Evening Song – Merlin (furry, M-vixen-F, rom)

“That’s the last of the guests.” Velvet sounded tired. “I’m glad it’s
over with. What possessed him to do it, anyway?”

The sounds coming from the kitchen stopped. Kay’s voice was tinged with
gentle amusement when she answered Vels’ plaintive question. “He did it
because he loves us both–and it was his way of telling the world how
special he thinks we are.”

Vel appeared in the patio doorway and stood there while she watched me
prepare our pit BBQ the old fashioned way. “Merlin.” I nodded without
looking up. “You have alternatives. Remember?”

“Lady Chrystal, my love, I get feelings of deep satisfaction…” I tossed
a match at the pile of wood and tinder that was soaked with charcoal-
lighter. It responded with a loud ‘whoomph!’ “In doing this as a normal
person would.” Once I felt the fire would eventually burn down to coals I
walked over and hugged her. “I started life as an ordinary person, Hubert
of Merlinsford. The three of us are starting our new lives as openly
acknowledged mates. ‘Something old, something new.’ ”

Kay called from the kitchen: “Merlin, where are they?”

“Cupboard above the stove, in the paper bag.”

Kay walked out and joined us in the enclosed patio. She had the bag open
and was looking inside. “Graham crackers. Giant marsh-mellows. Semi-
sweet chocolate chips. Aluminum foil. Condoms??” She sounded outraged.

Vel treated Kay to an amused look while they held a battle of wills. It
was Vel who broke the brittle silence. “He mentioned something about
starting life as an ordinary person.”

Kay relaxed. “He did, did he?” Her eyes unfocused as she gazed at
something only she could see. She returned to herself and looked at Vel.
“You know what he’s asking me?”

Vel nodded. “The thought had occurred to me, yes. I’m not the one who
has to worry about getting pregnant if I don’t plan ahead.”

“May I say something?” They turned to face me. “It’s our wedding day,
the beginning of our honeymoon. For the next year I plan to be nothing
more, or less, than ‘Hubert of Merlinsford’, the person Kay first met so
many centuries ago. Kay, we have a chance to be what we always wanted to
be, not what destiny made us.” I held out my hands and waited.

Vel put her hands in mine and studied my face. “Ordinary. I was never
that. For the next year I’ll do my best to be ordinary as my people know

Kay put the bag on the couch. She had tears in her eyes as she joined her
hands with ours. “To be your lover, your co-wife. ‘Something old,
something new’. One year, Hubert.” She grinned. “Plan on using a lot of
condoms. I’m fertile–as you already know!”

Before we settled on the couch I turned on the outside lights. Their
normally harsh glow was muted by the randomly swirling snow. Rather than
look at the thermometer, I walked over and put my hand on one of the
windows. “Not as cold as it could be, but cold enough.”

Kay laughed. “Get over here, between us. It’s time we showed Vel how to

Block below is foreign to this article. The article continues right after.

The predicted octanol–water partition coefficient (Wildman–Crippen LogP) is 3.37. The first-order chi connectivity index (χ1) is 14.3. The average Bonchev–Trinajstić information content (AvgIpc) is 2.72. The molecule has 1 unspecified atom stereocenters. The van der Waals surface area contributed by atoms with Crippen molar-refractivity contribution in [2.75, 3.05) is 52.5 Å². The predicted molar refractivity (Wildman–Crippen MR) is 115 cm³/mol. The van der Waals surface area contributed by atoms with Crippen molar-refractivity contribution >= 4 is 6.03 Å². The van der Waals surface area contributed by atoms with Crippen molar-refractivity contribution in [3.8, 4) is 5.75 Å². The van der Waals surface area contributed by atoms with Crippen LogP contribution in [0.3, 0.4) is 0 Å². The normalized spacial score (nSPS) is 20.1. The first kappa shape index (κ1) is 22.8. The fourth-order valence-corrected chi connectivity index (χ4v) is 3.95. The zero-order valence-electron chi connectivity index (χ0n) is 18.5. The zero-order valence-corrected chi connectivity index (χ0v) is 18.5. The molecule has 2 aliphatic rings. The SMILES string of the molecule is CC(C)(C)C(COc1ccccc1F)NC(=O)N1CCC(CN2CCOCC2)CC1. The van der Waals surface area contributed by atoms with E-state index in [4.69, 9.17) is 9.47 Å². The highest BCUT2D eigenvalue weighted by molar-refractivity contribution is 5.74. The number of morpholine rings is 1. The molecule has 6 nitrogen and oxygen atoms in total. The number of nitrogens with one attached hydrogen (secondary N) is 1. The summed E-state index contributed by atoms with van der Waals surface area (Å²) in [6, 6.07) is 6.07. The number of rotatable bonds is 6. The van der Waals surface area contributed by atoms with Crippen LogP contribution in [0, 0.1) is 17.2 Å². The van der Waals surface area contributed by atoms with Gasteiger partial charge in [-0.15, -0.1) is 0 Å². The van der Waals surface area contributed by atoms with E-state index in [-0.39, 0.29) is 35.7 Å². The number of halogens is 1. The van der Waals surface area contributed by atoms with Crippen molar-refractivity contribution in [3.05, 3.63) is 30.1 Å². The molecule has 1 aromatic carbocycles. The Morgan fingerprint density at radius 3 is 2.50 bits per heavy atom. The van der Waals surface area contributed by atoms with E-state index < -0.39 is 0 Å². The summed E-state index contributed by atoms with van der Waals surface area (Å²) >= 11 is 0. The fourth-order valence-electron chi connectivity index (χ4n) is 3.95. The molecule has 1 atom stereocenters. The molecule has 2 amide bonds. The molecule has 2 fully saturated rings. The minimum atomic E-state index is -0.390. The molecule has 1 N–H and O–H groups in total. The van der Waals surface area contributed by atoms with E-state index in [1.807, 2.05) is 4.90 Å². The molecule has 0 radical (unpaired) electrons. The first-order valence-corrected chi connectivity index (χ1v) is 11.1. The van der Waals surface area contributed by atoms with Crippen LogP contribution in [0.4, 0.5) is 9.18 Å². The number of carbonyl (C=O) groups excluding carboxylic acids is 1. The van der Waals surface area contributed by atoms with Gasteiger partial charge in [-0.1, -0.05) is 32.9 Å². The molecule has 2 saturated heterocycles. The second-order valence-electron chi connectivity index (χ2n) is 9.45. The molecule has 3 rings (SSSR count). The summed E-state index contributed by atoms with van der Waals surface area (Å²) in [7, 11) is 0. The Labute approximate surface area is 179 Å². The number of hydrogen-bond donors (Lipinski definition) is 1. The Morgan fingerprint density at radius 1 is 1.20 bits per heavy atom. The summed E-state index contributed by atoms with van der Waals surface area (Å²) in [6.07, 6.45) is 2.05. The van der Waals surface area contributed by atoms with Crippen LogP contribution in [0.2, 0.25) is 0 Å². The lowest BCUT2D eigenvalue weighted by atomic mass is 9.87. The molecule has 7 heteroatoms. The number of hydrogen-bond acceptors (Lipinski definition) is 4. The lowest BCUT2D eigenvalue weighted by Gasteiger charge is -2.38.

make smores.”

We settled ourselves. Kay handed Vel the graham crackers. While Vel was
opening the box, Kay opened the bags of marsh-mellows and chocolate chips.
I used the time to make foil squares and stack them on my lap tray.

I looked at Kay and then grinned at Vel. “Ready?”

“About as ready as I was for your ‘wedding ceremony’. I have the
impression that I’m going to suffer some more culture shock.” She took a
deep breath. “Ready.”

I chuckled. “Think of this as new ritual.”

She giggled.

I sighed. “I have a feeling I’m going to pay for this but… Let’s
begin. Vel, put a graham cracker in the center of the foil.”

She did.

“Kay? Your turn.”

Kay picked up a marsh-mellow and poked some chips into it. Then she
flattened it between her hands and centered the result on the cracker.

“Vel? Another cracker, on top of the marsh-mellow and gently hold it
there while I fold the foil around it all.”

I carefully wrapped the ‘sandwich’ and handed the result to Kay, who set
it on the couch next to her. “See how easy it is? We’ll put these close
to the coals for a few minutes. Then we’ll unwrap them and enjoy

Vel studied the situation, then nibbled on a cracker. After she finished
it she reached across me and picked up a marsh-mellow and a few chips.
She ate those and obviously thought about the taste of them when they were
together. “No wonder you and Kay made making them a ritual. They deserve

I grinned and Kay laughed again.

Making the rest of them went quickly. Once we finished they put the
leftovers on the tray and I took it all back into the kitchen while Kay
showed Vel how to arrange the smores so they’d heat properly. When I got
back they motioned for me to resettle between them. Kay pointed at the
window. “Strange. I can’t remember when we last had the time to be
ourselves. I’d forgotten how luxurious idleness without purpose can be.”

I felt Vel stiffen and then relax. “What is it, love?”

She snuggled closer. “Until Kay mentioned it, I never realized how driven
we Rabelaisians are. We know how to relax but we don’t have the concept
of ‘idleness without purpose’. You not only have it, you’ve managed to
make it such a normal part of your lives you take it for granted.” She
took a deep breath and I felt her body relax even further. “I’m already
addicted to it. People I love to give me inner warmth. A fire to gently
warm my body while I lose myself in the patterns of the falling snow…”

I looked down, then turned to Kay and smiled. Vel had fallen asleep. Kay
nodded, hugged me and we turned our attention to the storm while we waited
for our smores to cook.